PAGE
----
- Walk up to recruiters by yourself. It’s a little nervewracking to introduce yourself to someone in a higher standing to you, especially someone you would want to emulate in your own career, but if you attack one person in a group, they will feel overwhelmed and you will not be able to get much individual attention. Yes recruiters are there to meet prospective employees or interns, but it’s your job to introduce yourself to them. They don’t have to give you a job, but you do have to prove that you deserve the job.
- Make personal connections. If you did your research, you would know if a recruiter attended the same college as you or had the same upbringing or is passionate about the same issues as you. Make that connection with them because then you will stand out and be memorable. You don’t want to be remembered as that one girl in a black blazer, not just because there will be tons of girls in black blazers, but also because connections are so important in the job search.
- Try to meet everyone. You might run out of time, but you should strive to meet everyone that is in your industry. You never know what kind of connection you could make or if you could meet your mentor.
After a career fair, you really need to:
- Send out thank you emails. Do this within 24 hours after the career fair. Your name will (hopefully) be fresh in their mind and it also shows that you care. Recruiters will NOT be emailing your first, it’s your job to do this. Thank them for taking the time to speak to you during the event, make sure to point out details from your conversation, remind them who you are and what you want from them.
- Write out notes on who you contacted when for what position, etc. Keeping detailed notes will make you organized in the long run. You will know who you need to follow up with if you do not get a response.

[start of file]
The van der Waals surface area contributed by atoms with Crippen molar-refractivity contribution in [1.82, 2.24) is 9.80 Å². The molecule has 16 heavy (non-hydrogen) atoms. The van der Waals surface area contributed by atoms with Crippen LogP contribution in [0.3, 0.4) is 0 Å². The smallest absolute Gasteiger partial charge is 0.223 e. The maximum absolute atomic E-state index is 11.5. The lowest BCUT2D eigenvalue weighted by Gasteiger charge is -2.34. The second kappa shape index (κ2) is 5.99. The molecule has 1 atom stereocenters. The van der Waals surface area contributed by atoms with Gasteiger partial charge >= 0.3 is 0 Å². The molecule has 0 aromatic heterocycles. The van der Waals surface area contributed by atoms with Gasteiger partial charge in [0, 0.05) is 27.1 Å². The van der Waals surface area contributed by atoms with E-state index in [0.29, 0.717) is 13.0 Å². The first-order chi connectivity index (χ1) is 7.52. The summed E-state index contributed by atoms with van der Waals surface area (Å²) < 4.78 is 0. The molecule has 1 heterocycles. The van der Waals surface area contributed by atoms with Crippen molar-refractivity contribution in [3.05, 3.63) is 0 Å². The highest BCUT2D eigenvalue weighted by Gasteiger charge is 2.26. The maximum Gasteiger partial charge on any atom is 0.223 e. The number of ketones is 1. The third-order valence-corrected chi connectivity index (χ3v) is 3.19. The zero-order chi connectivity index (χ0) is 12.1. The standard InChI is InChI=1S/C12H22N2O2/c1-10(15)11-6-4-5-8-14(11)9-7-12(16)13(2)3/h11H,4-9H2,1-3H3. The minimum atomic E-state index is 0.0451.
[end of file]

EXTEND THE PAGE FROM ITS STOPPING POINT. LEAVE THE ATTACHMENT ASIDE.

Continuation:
- If you were unable to go to the booth of a company you were interested in, email them as well. It shows that you know you made a mistake, but are still interested in discussing a possible future with them. Like before, do this within 24 hours of the event.
- If you received any advice or criticism, address it. If a recruiter told you that you need more writing experience, look for contributing writer positions, if they said to take a specific class to have a specific skill like photoshop or Final Cut Pro, take a class. They told you to do something for a reason, so you should do it. Having additional relevant skills can only help you in the future.
- Consider this event to be another trial run and plan for the next one. Depending on your school’s reoccurence of this kind of event, you should continue to prepare for the next networking event. Look into networking events for your major, industry, or career field. Don’t limit yourself just to school but ones put on by other organizations as well. Be proactive with your job search and preparation.
Don’t get me wrong, while career fairs are extremely important and professional, you should still have some fun. It’s exciting to take steps towards your career and meet people who are passionate about the same thing you are. Make connection. Regardless if a job pans out or not, you are still meeting someone important that could help you sometime in your future. Remember, be prepared. It’ll be the best thing you could do.